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Wealth Protection and Planning for Retirees – Part 1

Wealth Protection and Planning for Retirees

You Earned It, Invested It, Now Protect It.

Whether you have recently retired or have been enjoying retirement for a while, you and your family should feel good about what you have accomplished. At the same time, there are many important things to consider to protect your family’s future and lifestyle. In our new blog series, we will share our wealth management strategy and a specific approach to help individuals and families successfully navigate retirement.

Since you are no longer in your peak earning years, you need a different approach, a different way of thinking. How can you best protect the wealth you created over the years and best utilize it to maximize what you will have throughout retirement?

Wealth Management Strategy

In our experience working with clients, we have created a wealth management strategy and a specific approach to help individuals and families successfully make that transition and potentially thrive in retirement.

The primary areas we have identified that retirees need to focus on most include the following:

  • Cash Flow Management
  • Establishing a War Chest
  • Implementing Available Tax-Saving Strategies
  • Controlling Risk Using Insurance
  • Properly Planning Your Estate

These are all topics we will cover over the next few months. In each upcoming blog in this series, we will do a deep dive into these important areas, going into detail on what needs to be done to give you and your family the best chance for success in retirement.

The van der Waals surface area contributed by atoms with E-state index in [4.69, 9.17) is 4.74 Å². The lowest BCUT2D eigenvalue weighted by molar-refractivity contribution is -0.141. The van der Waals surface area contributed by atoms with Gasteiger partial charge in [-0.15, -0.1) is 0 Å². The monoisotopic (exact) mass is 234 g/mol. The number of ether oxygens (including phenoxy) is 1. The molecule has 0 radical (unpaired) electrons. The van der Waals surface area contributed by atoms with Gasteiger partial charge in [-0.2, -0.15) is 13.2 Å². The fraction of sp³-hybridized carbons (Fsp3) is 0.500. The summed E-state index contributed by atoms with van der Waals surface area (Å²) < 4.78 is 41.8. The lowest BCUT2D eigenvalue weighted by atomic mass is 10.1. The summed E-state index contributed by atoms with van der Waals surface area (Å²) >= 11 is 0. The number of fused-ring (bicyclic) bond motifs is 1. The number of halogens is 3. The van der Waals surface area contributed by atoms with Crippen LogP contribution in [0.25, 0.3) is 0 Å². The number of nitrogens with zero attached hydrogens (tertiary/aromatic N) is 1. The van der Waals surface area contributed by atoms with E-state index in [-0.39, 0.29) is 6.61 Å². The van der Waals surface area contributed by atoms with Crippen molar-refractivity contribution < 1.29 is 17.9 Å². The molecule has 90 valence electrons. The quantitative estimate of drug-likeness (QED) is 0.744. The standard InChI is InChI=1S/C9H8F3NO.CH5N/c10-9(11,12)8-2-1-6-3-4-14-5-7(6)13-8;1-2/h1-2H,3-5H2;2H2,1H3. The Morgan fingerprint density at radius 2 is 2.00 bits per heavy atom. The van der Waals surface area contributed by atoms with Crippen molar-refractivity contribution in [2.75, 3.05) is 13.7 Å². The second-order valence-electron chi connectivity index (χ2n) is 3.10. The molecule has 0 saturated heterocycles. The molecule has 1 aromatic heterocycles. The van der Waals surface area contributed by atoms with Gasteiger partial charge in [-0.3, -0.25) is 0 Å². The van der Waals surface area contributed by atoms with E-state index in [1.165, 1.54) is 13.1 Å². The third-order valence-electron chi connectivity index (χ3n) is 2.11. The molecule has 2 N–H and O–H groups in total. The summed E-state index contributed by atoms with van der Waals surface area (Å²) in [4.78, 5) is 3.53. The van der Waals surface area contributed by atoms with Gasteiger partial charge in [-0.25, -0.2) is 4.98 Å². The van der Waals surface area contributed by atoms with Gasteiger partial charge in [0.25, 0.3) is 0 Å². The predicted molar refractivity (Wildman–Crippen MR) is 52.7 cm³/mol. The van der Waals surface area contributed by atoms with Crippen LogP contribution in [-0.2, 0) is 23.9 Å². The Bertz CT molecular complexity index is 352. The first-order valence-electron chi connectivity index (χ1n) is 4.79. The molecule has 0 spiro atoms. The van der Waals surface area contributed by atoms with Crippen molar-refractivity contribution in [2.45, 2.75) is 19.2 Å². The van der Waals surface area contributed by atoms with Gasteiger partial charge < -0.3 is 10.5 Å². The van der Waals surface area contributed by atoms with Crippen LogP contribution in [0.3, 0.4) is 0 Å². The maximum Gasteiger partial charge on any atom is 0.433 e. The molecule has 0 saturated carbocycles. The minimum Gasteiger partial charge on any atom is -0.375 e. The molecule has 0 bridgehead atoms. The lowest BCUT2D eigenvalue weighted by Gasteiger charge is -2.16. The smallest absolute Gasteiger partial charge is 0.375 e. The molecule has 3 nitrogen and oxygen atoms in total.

To lay the groundwork for our future blogs, today we will give an overview of each area of focus.

Cash Flow Management

If you have made it to retirement, you obviously didn’t get to this milestone without successful planning. However, now that your work income stream has ceased, cash flow management is more important than ever. To try and avoid any surprises in future years, we recommend predicting cash inflows and outflows and projecting a budget all the way out to age 95. The main reason is that you could be in retirement for a third of your life, and your needs and desires will change significantly in that time frame.

As an example, many individuals may have travel expenditures in their budget during the first 10 years of retirement before any possible health issues arise that can limit travel. Later in life, allocating for future healthcare needs is also an important line item as those expenses typically will increase dramatically.

Compounding matters is the constant rise of inflation. The rising cost of groceries, gas, and other basics of life can significantly impact your retirement savings and wealth. During challenging times in the financial markets, large fluctuations in asset values can compound an already complex situation.

Properly estimating your cash flow needs and continually adjusting them based on inflation, life changes, and the performance of the financial markets will help you determine what cash withdrawal strategies are appropriate for your situation.

Establishing a War Chest and Distribution Strategy

Basically, having a war chest is an allocation of cash and bonds, based on your cash flow needs, to act as guardrails to protect you should your financial plan begin to stray off course.

Depending on how large the distributions are from your accounts for living expenses, your war chest may require several years of living expenses to ensure you have enough to weather a decline or period of volatility in the equity markets. Once you have determined the appropriate level of your war chest, you should adjust your portfolio to create the cash and bonds necessary to get you to your number. In addition to making sure that you are managing your cash flow properly and building a war chest, it is also important to optimize your plan using a well-thought-out distribution strategy.